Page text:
5 Child Custody Questions And Answers In New York
Sona Sulakian Intern
Children are often caught in the middle of the heated and emotional arguments that ensue over custodial rights. In fact, in 2018 about 21.9 million children had a parent who lived outside their primary household. That's more than than a quarter (26.5%) of children under 21 years.
This situation usually entails one parent providing the other parent with some form of financial support.
In 2017, an average of $3,431 in child support per custodial parent was received for the year.
So if you’re considering a divorce or separation in New York and you have children, it is vital you understand the legal issues involved in child custody. Here are answers to commonly asked questions around child custody in New York.
How is child custody decided?
To save the time and expense of trial, spouses should try to come to a mutually acceptable agreement. If you and your spouse cannot agree, then custody will be decided in Family Court or as part of a divorce action. Until a final determination of custody is made at trial, temporary orders of custody may be issued. These orders often become permanent if no problems arise.
In deciding which parent will receive custody, courts will consider what is in the best interests of the child. Here are some factors courts will look at:
- Which parent currently has custody (Court prefer to keep the child in the same home rather than change custody)
- Which parent has better child care arrangements
- Which parent who has been the primary caretaker of the child
- Which parent offers better educational opportunities
- Mental health of the parent
- Physical health of the parent
- History of misuse of drugs or alcohol
- History of domestic abuse
- Parent’s finances
- Living conditions
Custody orders may be modified later on. You can file a Custody/Visitation Modification Petition to modify a custody order if there has been a significant change in circumstances.
What is the difference between joint custody and sole custody?
There are two types of custody, joint and legal. Legal custody describes the right to make decisions affecting a child. Physical custody refers to the right to be with and care for the child in person.
Joint legal custody means the parents have to agree with each other on all major decisions for the child, such as healthcare, education, and even religion. Sole legal custody gives one parent the power to make decisions unilaterally, without consulting the other parent.
Joint physical custody means the parents have to split their time with the child, usually equally 50/50. The parent that receives more than 50% of time with a child becomes the custodial parent, meaning that parent can make certain decisions and claim certain tax credits without the other parent’s consent. Sole physical custody means that one parent has physical custody and the other parent has very limited time with the child.
When does one parent have to pay child support?
Under New York’s Child Support Standards Act, the non-custodial parent must pay the custodial parent child support amounting to a certain percentage of gross income. The non-custodial parent is the parent who spends less than 50% of the custodial time with the child. If physical custody is split evenly, then the parent with the larger income is the non-custodial parent and must pay child support.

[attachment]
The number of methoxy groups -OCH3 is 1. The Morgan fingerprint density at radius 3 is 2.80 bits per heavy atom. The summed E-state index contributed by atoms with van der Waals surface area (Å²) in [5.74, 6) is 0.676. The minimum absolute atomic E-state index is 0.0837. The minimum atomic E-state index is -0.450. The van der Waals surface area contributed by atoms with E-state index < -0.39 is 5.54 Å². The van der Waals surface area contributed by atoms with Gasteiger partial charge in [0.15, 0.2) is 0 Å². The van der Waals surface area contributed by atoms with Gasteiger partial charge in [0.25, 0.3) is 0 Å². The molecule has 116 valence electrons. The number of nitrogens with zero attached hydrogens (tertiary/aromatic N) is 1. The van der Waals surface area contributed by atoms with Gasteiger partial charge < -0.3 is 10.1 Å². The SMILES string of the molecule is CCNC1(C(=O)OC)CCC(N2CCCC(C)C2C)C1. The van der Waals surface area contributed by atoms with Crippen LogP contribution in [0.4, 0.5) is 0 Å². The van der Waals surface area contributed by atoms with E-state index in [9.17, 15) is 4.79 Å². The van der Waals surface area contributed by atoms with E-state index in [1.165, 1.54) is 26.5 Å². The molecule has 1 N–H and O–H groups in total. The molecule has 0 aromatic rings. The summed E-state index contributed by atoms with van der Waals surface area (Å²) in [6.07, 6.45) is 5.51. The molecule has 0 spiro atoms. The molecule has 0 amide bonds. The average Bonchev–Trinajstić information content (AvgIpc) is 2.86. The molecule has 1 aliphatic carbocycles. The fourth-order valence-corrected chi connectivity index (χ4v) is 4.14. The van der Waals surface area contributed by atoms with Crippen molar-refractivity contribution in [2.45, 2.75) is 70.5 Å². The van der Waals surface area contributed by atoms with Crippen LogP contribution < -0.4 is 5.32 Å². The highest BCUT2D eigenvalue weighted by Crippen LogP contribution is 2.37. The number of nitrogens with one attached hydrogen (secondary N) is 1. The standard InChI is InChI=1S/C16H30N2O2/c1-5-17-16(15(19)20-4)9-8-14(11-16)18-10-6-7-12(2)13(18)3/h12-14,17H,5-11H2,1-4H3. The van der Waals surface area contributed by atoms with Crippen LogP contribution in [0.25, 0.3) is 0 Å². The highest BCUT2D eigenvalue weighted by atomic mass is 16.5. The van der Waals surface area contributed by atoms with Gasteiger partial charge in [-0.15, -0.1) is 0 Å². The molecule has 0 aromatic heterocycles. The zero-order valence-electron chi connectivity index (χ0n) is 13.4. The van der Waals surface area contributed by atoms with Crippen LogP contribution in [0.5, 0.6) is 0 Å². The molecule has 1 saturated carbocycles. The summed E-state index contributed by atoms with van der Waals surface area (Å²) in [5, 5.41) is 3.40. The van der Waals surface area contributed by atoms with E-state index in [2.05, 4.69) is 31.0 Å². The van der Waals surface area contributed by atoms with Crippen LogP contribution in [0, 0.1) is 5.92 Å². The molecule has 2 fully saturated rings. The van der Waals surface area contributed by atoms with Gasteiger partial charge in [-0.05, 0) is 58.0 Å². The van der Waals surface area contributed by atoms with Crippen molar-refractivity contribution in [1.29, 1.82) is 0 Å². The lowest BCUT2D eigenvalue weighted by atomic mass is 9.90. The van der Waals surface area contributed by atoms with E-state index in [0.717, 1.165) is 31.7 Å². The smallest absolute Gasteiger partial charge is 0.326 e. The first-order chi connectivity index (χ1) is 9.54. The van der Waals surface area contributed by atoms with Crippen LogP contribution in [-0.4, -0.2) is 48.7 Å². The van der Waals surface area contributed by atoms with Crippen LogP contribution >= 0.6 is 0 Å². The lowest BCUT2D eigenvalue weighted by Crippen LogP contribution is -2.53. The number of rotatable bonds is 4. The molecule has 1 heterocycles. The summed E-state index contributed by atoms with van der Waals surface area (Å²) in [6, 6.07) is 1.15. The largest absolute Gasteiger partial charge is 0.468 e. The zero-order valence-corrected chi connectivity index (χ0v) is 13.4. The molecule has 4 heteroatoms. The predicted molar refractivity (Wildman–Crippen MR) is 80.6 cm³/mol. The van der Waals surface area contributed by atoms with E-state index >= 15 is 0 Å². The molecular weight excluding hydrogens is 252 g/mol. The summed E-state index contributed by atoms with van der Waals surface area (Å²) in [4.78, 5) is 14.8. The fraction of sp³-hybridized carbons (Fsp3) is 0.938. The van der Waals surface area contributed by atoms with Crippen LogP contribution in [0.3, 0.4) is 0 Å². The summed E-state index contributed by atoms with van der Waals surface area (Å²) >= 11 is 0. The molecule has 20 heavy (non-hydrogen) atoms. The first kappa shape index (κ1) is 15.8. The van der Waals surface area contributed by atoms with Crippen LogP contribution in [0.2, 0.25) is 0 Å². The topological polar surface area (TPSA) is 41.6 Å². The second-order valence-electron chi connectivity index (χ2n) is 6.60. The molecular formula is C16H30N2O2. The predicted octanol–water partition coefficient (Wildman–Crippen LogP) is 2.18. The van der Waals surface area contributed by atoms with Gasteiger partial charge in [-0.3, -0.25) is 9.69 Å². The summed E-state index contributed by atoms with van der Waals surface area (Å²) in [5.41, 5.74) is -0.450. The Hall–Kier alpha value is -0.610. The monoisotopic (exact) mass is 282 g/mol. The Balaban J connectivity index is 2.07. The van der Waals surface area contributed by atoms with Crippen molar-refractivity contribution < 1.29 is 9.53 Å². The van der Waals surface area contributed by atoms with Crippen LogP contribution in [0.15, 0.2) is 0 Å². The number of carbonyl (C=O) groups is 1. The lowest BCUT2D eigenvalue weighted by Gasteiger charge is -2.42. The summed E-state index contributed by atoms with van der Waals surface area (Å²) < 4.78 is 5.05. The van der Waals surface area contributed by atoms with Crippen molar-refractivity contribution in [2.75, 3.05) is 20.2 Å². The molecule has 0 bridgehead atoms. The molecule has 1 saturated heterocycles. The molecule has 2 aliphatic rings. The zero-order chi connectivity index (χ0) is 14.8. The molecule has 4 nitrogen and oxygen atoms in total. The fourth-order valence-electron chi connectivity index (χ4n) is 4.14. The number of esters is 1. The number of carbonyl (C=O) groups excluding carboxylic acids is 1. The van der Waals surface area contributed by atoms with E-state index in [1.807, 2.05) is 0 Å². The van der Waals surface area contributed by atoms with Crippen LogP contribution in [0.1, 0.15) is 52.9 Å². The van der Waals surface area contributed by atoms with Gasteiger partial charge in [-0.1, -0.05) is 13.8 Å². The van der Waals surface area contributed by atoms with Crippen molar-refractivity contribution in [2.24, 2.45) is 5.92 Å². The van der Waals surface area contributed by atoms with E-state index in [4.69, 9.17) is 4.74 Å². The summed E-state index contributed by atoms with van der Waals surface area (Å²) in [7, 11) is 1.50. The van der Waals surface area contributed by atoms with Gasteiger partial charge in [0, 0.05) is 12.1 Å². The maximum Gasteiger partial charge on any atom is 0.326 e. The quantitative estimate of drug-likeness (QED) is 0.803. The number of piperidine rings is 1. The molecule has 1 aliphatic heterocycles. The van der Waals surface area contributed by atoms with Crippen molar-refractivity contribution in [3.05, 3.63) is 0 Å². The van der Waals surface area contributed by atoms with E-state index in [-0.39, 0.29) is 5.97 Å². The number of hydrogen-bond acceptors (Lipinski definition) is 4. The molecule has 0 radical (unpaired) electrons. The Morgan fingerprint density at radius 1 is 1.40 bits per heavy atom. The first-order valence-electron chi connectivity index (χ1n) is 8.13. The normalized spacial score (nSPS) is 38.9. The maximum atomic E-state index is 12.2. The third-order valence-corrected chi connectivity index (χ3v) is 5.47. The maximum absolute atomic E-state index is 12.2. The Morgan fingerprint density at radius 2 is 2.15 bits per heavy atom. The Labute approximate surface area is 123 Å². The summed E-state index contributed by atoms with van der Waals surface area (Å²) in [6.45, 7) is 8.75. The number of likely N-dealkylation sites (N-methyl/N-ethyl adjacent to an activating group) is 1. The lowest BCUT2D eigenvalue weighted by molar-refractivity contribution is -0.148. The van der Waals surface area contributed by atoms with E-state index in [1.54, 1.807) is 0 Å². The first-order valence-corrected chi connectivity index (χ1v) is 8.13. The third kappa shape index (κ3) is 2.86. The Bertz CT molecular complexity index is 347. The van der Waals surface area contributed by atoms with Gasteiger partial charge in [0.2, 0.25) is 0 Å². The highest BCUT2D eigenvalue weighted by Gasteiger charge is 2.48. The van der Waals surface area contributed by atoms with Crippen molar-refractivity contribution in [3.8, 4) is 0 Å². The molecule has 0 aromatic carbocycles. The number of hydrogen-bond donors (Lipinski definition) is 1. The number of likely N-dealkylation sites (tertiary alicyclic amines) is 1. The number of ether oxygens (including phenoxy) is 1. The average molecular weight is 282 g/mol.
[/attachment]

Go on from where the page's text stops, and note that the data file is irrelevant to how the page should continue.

According to the latest U.S. Census, the court granted 49.4% of 12.9 million custodial parents the right to receive financial support from the noncustodial parent in 2018. In New York, child support is calculated according to a formula. You can use this New York child support calculator to estimate the amount of child support for your case.
Please note that if child support is not paid, one parent may not deny the other visitation rights.
What if the other parent tries to move the children to another state?
Congress passed a series of acts to prevent one parent from moving a child to another state and getting a custody order against the other parent in the new state. Under these acts, the original custody order will be enforced in all other states. If there’s no custody order in place, you may need to go to a court in the state where the children are located.
The usual procedure to move out of State would be with the consent of the other parent or by court order after a hearing, called a relocation proceeding. Courts generally don’t want children to be relocated if one parent objects.
What should I know before a custody trial?
Anticipate the other side’s arguments for custody. Conduct yourself politely and properly in court because judges will factor their observations of your behavior into their final decision.
Although courts are not meant to show bias between parents, about 79.9% of the 12.9 million custodial parents were mothers in 2018.
Although courts has a large amount of discretion in deciding custody cases, the following may help you maximize your chances of getting a better custodial arrangement:
- Maintaining a stable job with a consistent schedule
- Providing adequate living conditions
- Being able to demonstrate a close, caring relationship with your children over time
- Having no problems with substance or spousal abuse
At Court Buddy, we can match you with a guardianship lawyer near you to help you prepare your case properly and maximize your chances at getting a favorable custody agreement.
Court Buddy is here to connect you with an experienced and trusted lawyer who can help you at an affordable rate. The company assists with the management of your case and lawyer relationship. Your lawyer will assess your legal issue in a timely and confidential manner, explain why you need or do not need a lawyer, and only charge you for the legal services performed and associated out of pocket fees. This article is intended to convey general information and does not constitute legal advice.